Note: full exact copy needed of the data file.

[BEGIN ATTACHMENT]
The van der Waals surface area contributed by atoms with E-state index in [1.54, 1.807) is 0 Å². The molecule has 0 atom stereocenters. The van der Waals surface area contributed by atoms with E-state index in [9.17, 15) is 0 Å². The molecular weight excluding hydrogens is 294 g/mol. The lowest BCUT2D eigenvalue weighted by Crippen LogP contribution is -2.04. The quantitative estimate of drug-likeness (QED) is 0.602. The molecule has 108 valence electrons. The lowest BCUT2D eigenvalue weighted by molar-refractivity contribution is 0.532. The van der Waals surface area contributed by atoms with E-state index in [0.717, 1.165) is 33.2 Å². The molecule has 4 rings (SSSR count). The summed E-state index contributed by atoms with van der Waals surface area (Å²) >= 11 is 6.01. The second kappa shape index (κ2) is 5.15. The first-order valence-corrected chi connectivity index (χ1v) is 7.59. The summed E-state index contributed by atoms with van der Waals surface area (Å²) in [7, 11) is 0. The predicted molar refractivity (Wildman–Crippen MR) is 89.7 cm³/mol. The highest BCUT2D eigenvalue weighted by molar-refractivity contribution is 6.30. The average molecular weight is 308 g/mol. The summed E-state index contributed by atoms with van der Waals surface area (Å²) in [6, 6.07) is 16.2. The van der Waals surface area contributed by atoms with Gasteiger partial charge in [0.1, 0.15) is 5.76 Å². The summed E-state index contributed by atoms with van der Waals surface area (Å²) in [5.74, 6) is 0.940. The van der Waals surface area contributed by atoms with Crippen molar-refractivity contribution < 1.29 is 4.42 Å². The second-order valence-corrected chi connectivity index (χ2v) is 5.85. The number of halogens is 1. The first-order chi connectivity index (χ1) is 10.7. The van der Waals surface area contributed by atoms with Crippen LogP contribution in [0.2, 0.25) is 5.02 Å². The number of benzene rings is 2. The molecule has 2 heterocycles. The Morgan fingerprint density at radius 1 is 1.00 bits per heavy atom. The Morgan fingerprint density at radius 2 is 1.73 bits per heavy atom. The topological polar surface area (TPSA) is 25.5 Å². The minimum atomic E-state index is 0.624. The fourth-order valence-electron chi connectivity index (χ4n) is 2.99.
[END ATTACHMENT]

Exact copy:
The van der Waals surface area contributed by atoms with E-state index in [1.54, 1.807) is 0 Å². The molecule has 0 atom stereocenters. The van der Waals surface area contributed by atoms with E-state index in [9.17, 15) is 0 Å². The molecular weight excluding hydrogens is 294 g/mol. The lowest BCUT2D eigenvalue weighted by Crippen LogP contribution is -2.04. The quantitative estimate of drug-likeness (QED) is 0.602. The molecule has 108 valence electrons. The lowest BCUT2D eigenvalue weighted by molar-refractivity contribution is 0.532. The van der Waals surface area contributed by atoms with E-state index in [0.717, 1.165) is 33.2 Å². The molecule has 4 rings (SSSR count). The summed E-state index contributed by atoms with van der Waals surface area (Å²) >= 11 is 6.01. The second kappa shape index (κ2) is 5.15. The first-order valence-corrected chi connectivity index (χ1v) is 7.59. The summed E-state index contributed by atoms with van der Waals surface area (Å²) in [7, 11) is 0. The predicted molar refractivity (Wildman–Crippen MR) is 89.7 cm³/mol. The highest BCUT2D eigenvalue weighted by molar-refractivity contribution is 6.30. The average molecular weight is 308 g/mol. The summed E-state index contributed by atoms with van der Waals surface area (Å²) in [6, 6.07) is 16.2. The van der Waals surface area contributed by atoms with Gasteiger partial charge in [0.1, 0.15) is 5.76 Å². The summed E-state index contributed by atoms with van der Waals surface area (Å²) in [5.74, 6) is 0.940. The van der Waals surface area contributed by atoms with Crippen molar-refractivity contribution < 1.29 is 4.42 Å². The second-order valence-corrected chi connectivity index (χ2v) is 5.85. The number of halogens is 1. The first-order chi connectivity index (χ1) is 10.7. The van der Waals surface area contributed by atoms with Crippen LogP contribution in [0.2, 0.25) is 5.02 Å². The number of benzene rings is 2. The molecule has 2 heterocycles. The Morgan fingerprint density at radius 1 is 1.00 bits per heavy atom. The Morgan fingerprint density at radius 2 is 1.73 bits per heavy atom. The topological polar surface area (TPSA) is 25.5 Å². The minimum atomic E-state index is 0.624. The fourth-order valence-electron chi connectivity index (χ4n) is 2.99.